erative drug enforcement. (C) A country which in the previous year was designated as a major drug producing country or a major drug-transit country may not be determined to be cooperating fully under subparagraph (A)(i) unless it has in place a bilateral narcotics agreement with the United States or a multilateral agreement which achieves the objectives of subparagraph (B).

(D) If the President makes a certification with respect to a country pursuant to subparagraph (A)(ii), he shall include in such certification

(i) a full and complete description of the vital national interests placed at risk if action is taken pursuant to subsection (a) with respect to that country; and

(ii) a statement weighing the risk described in clause (i) against the risks posed to the vital national interests of the United States by the failure of such country to cooperate fully with the United States in combating narcotics or to take ade

quate steps to combat narcotics on its own. (E) The President may make a certification under subparagraph (A)(i) with respect to a major drug producing country or drug-transit country which is also a producer of licit opium only if the President determines that such country has taken steps to prevent sig. nificant diversion of its licit cultivation and production into the illicit market, maintains production and stockpiles at levels no higher than those consistent with licit market demand, and prevents illicit cultivation and production.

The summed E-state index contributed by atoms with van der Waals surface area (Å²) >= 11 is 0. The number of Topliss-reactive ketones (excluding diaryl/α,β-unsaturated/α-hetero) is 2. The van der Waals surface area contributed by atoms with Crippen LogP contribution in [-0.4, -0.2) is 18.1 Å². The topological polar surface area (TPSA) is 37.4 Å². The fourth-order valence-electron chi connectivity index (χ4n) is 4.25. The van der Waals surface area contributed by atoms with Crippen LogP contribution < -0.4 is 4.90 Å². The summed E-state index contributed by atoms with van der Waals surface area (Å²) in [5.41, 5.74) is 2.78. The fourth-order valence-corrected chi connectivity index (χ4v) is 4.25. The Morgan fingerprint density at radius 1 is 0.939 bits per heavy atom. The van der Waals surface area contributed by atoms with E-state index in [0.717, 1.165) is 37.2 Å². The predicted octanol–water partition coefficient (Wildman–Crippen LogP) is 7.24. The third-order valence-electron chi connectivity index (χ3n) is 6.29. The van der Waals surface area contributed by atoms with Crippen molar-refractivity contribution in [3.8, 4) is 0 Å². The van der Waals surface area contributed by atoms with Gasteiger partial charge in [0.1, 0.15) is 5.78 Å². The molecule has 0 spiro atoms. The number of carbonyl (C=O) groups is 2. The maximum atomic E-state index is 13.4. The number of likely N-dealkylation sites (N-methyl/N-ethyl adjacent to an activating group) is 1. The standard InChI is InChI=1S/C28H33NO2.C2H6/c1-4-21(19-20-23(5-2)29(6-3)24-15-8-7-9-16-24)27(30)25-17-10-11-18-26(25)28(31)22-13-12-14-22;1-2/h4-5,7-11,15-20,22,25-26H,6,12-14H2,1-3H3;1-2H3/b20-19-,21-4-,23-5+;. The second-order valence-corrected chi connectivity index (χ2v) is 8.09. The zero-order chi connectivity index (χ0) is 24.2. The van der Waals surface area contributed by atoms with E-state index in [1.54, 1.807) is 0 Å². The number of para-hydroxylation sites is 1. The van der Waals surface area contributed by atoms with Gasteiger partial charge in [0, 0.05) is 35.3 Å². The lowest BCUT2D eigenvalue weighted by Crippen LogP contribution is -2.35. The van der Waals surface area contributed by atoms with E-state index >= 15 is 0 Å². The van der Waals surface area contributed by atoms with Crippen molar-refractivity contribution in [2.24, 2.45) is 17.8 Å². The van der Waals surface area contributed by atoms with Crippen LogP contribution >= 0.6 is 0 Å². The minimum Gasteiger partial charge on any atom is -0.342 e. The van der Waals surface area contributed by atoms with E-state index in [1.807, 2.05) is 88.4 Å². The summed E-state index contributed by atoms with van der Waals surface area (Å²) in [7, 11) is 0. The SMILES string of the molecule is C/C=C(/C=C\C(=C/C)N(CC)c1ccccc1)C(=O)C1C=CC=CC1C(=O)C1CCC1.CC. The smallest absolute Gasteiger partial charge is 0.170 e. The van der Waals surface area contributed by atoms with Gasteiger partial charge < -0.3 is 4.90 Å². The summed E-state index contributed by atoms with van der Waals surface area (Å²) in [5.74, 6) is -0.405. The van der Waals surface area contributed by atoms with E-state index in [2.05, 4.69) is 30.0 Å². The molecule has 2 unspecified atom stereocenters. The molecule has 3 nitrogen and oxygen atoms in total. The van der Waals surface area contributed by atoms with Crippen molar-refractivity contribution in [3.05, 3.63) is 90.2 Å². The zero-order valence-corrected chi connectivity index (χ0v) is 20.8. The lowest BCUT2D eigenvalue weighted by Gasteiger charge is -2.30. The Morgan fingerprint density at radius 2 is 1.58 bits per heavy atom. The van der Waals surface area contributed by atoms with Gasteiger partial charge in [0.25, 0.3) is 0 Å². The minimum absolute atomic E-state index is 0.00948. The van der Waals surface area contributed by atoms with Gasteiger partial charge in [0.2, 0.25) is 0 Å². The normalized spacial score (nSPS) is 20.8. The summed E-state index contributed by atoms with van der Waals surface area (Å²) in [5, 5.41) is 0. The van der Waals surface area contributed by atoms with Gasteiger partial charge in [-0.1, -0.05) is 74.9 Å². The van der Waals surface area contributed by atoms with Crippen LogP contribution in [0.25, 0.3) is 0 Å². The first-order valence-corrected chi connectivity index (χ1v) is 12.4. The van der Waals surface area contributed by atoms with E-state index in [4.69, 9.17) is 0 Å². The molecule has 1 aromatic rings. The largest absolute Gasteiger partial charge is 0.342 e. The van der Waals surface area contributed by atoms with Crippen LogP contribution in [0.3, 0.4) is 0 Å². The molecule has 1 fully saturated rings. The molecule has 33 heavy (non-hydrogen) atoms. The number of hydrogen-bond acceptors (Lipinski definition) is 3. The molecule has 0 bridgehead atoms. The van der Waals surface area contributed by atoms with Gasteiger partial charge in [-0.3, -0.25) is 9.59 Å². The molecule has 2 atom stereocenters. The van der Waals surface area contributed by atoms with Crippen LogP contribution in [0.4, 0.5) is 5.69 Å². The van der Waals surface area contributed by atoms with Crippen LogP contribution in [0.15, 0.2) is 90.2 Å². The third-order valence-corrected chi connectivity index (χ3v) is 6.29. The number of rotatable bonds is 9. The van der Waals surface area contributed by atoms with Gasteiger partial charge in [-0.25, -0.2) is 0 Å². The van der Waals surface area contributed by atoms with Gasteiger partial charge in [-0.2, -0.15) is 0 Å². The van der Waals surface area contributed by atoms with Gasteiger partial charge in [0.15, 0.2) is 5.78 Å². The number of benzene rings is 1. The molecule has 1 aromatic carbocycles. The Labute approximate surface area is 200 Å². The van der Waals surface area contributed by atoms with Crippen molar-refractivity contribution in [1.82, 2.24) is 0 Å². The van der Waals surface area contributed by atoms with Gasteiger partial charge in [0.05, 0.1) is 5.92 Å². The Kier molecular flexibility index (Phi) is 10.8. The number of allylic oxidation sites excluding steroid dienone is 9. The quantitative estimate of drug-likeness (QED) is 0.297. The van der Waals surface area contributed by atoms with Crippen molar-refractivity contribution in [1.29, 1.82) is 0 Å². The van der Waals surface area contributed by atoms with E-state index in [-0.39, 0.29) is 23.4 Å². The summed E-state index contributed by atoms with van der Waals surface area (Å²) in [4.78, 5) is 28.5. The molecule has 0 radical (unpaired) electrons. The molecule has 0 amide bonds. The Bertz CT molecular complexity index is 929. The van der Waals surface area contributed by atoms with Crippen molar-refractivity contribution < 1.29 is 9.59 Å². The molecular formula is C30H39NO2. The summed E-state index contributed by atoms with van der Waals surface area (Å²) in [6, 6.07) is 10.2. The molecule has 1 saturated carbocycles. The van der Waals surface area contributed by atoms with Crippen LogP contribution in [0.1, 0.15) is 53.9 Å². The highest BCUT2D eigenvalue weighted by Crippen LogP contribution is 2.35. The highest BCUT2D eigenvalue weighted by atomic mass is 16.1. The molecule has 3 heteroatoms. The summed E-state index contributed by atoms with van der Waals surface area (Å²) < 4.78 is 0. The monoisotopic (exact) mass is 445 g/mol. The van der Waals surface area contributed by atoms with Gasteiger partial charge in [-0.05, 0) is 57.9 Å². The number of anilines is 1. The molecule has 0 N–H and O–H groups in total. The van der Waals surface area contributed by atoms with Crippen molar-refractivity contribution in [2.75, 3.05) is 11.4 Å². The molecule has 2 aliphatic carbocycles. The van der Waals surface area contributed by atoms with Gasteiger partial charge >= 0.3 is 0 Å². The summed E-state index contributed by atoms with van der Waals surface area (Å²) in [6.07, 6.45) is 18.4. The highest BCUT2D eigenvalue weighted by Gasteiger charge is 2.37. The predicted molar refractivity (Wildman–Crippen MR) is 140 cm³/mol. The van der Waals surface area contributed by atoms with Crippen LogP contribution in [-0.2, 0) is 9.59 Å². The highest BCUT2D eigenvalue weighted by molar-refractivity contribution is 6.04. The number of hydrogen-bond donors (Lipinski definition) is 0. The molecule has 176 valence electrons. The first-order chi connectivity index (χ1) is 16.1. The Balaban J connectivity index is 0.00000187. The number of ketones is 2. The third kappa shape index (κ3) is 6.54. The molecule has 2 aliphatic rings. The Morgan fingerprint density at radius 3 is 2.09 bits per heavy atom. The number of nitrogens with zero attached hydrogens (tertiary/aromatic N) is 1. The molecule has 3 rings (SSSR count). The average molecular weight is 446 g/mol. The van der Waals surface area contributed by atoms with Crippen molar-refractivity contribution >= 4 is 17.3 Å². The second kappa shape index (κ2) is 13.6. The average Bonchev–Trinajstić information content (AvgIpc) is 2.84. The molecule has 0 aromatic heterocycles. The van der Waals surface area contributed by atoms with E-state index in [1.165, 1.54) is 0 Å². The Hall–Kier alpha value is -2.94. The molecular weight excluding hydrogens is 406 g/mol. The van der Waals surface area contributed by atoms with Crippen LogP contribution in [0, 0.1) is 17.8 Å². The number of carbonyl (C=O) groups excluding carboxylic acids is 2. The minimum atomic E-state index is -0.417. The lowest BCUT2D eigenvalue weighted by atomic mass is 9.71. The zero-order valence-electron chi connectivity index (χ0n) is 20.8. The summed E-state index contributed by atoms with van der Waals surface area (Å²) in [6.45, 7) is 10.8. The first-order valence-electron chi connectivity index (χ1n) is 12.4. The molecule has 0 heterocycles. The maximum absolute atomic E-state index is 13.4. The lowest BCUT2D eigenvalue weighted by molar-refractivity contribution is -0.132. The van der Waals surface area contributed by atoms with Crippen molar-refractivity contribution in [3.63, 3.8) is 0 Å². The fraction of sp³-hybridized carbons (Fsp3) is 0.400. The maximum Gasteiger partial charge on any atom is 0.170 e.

(2) In determining whether to make the certification required by paragraph (1) with respect to a country, the President shall consider the following:

(A) Have the actions of the government of that country resulted in the maximum reductions in illicit drug production which were determined to be achievable pursuant to section 481(e)(4) of the Foreign Assistance Act of 1961. In the case of a major drug producing country, the President shall give foremost consideration, in determining whether to make the certification required by paragraph (1), to whether the government of that country has taken actions which have resulted in such reductions.